I am a nervous wreck. My mind is constantly filled with regrets I have, things I need to do, and a laundry list of disappointments I have caused. I have dealt with anxiety for as long as I could remember, and while I managed to get a firm handle on it in high school, college was a completely different story. No longer policed by my parents, I was left to my own devices, and my severely underdeveloped sense of responsibility became my Achilles heel when augmented by my anxiety disorder.
For the past four semesters, I’ve skated by on mediocre grades and have dealt with professors and peers who have failed to take me seriously. This semester, I knew I had to make a change so that maybe, I’d have one or two fewer things on my aforementioned laundry list.
1. Accept that whatever you’re feeling is valid. You don’t need a reason to feel anxious, and often it’s the constant mantra of, “you’re being unreasonable,” that only worsens the anxiety. If you feel anxious, it’s okay. You’re allowed to freak out, you’re allowed to feel scared, and you’re allowed to want to shut out the world and just stay in your room with hard cider and the Hunger Games trilogy. Try your absolute hardest not to shame yourself for being anxious. So many other people shame us; we don’t need to get that from within ourselves.
2. Communication. This one seems like it’d be a no-brainer, but if I had a dime for every e-mail I should’ve sent to my professor, boss, club president, etc., I would have been able to pay my tuition by now. Just talk to your superiors. Tell them what is going on in your life whether it be that you’re having a hard time getting out of bed, or that you’ve just been feeling very overwhelmed lately. Unless they’re wildly unreasonable, they’ll try their absolute hardest to understand and come up with a way to help you succeed.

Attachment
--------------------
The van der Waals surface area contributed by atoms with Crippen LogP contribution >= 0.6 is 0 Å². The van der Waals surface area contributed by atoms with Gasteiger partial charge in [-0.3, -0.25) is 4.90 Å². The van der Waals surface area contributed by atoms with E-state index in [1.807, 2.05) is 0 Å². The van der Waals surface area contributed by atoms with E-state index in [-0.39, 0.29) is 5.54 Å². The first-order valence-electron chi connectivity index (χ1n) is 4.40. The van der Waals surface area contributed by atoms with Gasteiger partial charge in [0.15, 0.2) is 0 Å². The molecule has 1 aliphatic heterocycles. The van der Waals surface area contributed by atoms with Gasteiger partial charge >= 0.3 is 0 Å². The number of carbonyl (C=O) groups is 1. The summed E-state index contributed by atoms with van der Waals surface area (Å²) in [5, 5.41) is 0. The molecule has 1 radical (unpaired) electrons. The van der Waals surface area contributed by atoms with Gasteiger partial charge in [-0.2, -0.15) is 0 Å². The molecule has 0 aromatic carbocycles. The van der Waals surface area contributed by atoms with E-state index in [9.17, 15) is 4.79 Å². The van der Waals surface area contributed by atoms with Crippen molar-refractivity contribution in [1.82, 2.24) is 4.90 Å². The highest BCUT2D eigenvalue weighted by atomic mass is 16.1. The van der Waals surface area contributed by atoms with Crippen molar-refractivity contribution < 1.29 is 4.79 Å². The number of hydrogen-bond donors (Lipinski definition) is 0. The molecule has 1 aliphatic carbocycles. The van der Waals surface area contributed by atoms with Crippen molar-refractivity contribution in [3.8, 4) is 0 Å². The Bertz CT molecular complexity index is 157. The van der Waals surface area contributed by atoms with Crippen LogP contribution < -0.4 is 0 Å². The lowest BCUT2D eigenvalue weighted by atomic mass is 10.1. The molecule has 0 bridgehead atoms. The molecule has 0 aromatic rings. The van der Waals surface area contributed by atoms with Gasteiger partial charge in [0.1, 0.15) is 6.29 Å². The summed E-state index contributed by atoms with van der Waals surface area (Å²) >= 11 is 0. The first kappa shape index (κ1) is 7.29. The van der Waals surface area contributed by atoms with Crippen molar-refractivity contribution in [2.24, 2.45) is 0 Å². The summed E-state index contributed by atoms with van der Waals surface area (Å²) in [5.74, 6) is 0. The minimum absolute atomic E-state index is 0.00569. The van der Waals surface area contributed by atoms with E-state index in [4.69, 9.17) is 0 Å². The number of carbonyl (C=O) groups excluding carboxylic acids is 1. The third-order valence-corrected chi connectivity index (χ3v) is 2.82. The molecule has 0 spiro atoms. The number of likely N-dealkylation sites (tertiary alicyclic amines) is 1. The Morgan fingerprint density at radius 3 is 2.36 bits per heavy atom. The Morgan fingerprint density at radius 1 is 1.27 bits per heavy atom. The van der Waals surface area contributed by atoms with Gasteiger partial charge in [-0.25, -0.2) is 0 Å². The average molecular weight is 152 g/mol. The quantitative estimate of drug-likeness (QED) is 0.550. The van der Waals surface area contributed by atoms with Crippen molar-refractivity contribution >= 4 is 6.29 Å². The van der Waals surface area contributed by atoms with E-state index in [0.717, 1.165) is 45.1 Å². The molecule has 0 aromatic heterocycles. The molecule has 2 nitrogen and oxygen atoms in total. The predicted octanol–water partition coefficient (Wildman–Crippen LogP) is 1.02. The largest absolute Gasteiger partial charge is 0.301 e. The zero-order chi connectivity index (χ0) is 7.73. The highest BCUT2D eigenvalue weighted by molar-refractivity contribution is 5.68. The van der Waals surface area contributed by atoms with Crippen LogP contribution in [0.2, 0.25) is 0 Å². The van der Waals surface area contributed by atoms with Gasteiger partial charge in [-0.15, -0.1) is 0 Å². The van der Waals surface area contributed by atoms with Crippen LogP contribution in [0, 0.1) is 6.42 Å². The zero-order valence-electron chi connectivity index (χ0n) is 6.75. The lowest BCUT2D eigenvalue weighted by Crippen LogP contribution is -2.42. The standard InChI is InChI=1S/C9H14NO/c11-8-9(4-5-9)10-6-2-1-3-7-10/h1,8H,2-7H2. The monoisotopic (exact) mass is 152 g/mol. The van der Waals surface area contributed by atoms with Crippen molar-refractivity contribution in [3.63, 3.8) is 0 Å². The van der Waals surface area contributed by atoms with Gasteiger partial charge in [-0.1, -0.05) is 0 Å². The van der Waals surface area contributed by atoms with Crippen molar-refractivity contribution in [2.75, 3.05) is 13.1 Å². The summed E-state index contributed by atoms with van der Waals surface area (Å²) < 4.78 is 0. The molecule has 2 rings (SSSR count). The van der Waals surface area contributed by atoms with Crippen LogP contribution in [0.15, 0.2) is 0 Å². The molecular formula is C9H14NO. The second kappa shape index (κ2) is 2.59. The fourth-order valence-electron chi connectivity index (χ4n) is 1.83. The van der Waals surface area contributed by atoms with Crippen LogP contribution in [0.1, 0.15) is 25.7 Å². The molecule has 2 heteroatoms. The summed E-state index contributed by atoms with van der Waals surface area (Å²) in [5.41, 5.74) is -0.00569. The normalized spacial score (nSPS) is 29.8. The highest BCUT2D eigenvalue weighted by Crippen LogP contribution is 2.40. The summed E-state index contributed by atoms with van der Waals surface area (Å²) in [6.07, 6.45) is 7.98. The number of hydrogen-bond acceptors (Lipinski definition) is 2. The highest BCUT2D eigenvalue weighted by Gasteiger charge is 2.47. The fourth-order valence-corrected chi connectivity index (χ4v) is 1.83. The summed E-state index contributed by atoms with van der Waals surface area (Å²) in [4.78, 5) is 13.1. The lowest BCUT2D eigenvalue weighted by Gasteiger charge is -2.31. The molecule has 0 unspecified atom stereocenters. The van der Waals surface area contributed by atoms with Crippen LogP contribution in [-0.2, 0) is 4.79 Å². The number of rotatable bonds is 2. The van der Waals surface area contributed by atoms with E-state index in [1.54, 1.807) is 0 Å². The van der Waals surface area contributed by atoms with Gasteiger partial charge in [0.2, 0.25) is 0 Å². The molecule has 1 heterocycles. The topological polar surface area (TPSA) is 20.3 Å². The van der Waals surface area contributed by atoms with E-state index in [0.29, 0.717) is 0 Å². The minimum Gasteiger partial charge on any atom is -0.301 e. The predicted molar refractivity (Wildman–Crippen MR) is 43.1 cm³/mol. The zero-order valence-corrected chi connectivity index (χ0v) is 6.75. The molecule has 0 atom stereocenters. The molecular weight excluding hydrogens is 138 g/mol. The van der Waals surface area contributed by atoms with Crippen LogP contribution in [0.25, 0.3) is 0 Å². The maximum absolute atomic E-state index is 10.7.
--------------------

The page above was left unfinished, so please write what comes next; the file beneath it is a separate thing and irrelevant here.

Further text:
3. Open your e-mails. Even the ones from your professor asking you where you were in class today. So you missed class and forgot (and by forgot I mean conveniently found yourself marathoning Criminal Minds episodes instead of writing that short e-mail explaining your situation) to email your teacher. Alright, it happens. I’m unbelievably guilty of this one. But the one thing I’ve learned is that if your professor e-mails you to check in: REPLY. I’ve made the mistake of leaving those e-mails unread in my inbox. It eats away at me, with every move I make; the nagging voice in my head (that is, on an unrelated note, the enthusiastic voice of Steve Martin) reminds me that the e-mail still sits in my inbox. Hours pass, turning into days, turning into weeks, when finally I muster the courage to open it, only to find that it was the nicest written e-mail in the history of the Internet, and that this could’ve been avoided by simply taking responsibility.
4. Find that one person who can tell you (bluntly) that things are going to be ok. As I previously mentioned, it’s important to accept whatever you’re feeling and not shame yourself, but I think it’s also important to have that person in your life who can objectively let you know when they think you’re overreacting. Sometimes it’s hard to hear, but I’ve found that it helps me to keep things in perspective.
5. Keep yourself busy. The more tasks I put on my plate, the less idle time I have to sweat the small stuff. This is definitely a short-term solution to a long-term issue, but when you’re just trying to survive, it can make all the difference.
6. Netflix. Seriously, Netflix. Everyone jokes about how they spend too much time on Netflix (myself included) but I think it’s important to let yourself escape and your mind wander. I’m easily overwhelmed, but I’ve found that if I let myself watch an episode or two of a favorite show, or even a movie I’ve been dying to see, when I absolutely need to, I feel better. For that hour to two and a half hours, I’m at peace, and I often come out of it feeling like I’ve gotten the rest I need to tackle the tasks I have on my plate.